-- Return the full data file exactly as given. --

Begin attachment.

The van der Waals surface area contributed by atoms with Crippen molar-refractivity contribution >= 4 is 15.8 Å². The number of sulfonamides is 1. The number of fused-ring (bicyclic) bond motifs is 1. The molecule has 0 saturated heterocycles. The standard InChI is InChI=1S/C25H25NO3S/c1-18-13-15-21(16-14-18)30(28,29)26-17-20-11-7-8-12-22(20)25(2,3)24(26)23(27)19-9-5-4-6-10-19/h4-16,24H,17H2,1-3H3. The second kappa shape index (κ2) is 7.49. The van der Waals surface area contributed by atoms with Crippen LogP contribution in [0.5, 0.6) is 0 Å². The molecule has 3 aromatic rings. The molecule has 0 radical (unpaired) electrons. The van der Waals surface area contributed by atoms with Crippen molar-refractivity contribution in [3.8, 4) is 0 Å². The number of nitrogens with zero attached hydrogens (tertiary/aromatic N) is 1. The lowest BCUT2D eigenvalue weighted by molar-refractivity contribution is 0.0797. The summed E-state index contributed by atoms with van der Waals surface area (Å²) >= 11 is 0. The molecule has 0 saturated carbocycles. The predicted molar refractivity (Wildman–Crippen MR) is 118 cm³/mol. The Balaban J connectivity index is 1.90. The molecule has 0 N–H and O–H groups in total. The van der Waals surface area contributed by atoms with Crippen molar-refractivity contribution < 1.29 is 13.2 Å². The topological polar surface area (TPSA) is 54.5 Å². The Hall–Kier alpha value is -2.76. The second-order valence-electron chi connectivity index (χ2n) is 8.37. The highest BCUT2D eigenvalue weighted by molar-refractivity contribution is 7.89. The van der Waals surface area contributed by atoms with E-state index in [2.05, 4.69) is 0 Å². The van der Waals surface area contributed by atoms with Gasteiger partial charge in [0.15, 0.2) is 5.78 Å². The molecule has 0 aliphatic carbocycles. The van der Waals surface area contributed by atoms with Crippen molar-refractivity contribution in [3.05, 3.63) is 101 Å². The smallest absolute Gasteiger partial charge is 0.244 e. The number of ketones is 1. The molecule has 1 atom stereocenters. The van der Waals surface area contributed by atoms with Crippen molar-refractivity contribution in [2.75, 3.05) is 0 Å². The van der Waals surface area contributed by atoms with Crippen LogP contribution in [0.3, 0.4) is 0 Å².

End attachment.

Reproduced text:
The van der Waals surface area contributed by atoms with Crippen molar-refractivity contribution >= 4 is 15.8 Å². The number of sulfonamides is 1. The number of fused-ring (bicyclic) bond motifs is 1. The molecule has 0 saturated heterocycles. The standard InChI is InChI=1S/C25H25NO3S/c1-18-13-15-21(16-14-18)30(28,29)26-17-20-11-7-8-12-22(20)25(2,3)24(26)23(27)19-9-5-4-6-10-19/h4-16,24H,17H2,1-3H3. The second kappa shape index (κ2) is 7.49. The van der Waals surface area contributed by atoms with Crippen LogP contribution in [0.5, 0.6) is 0 Å². The molecule has 3 aromatic rings. The molecule has 0 radical (unpaired) electrons. The van der Waals surface area contributed by atoms with Crippen molar-refractivity contribution in [3.8, 4) is 0 Å². The number of nitrogens with zero attached hydrogens (tertiary/aromatic N) is 1. The lowest BCUT2D eigenvalue weighted by molar-refractivity contribution is 0.0797. The summed E-state index contributed by atoms with van der Waals surface area (Å²) >= 11 is 0. The molecule has 0 saturated carbocycles. The predicted molar refractivity (Wildman–Crippen MR) is 118 cm³/mol. The Balaban J connectivity index is 1.90. The molecule has 0 N–H and O–H groups in total. The van der Waals surface area contributed by atoms with Crippen molar-refractivity contribution < 1.29 is 13.2 Å². The topological polar surface area (TPSA) is 54.5 Å². The Hall–Kier alpha value is -2.76. The second-order valence-electron chi connectivity index (χ2n) is 8.37. The highest BCUT2D eigenvalue weighted by molar-refractivity contribution is 7.89. The van der Waals surface area contributed by atoms with E-state index in [2.05, 4.69) is 0 Å². The van der Waals surface area contributed by atoms with Gasteiger partial charge in [0.15, 0.2) is 5.78 Å². The molecule has 0 aliphatic carbocycles. The van der Waals surface area contributed by atoms with Crippen molar-refractivity contribution in [3.05, 3.63) is 101 Å². The smallest absolute Gasteiger partial charge is 0.244 e. The number of ketones is 1. The molecule has 1 atom stereocenters. The van der Waals surface area contributed by atoms with Crippen molar-refractivity contribution in [2.75, 3.05) is 0 Å². The van der Waals surface area contributed by atoms with Crippen LogP contribution in [0.3, 0.4) is 0 Å².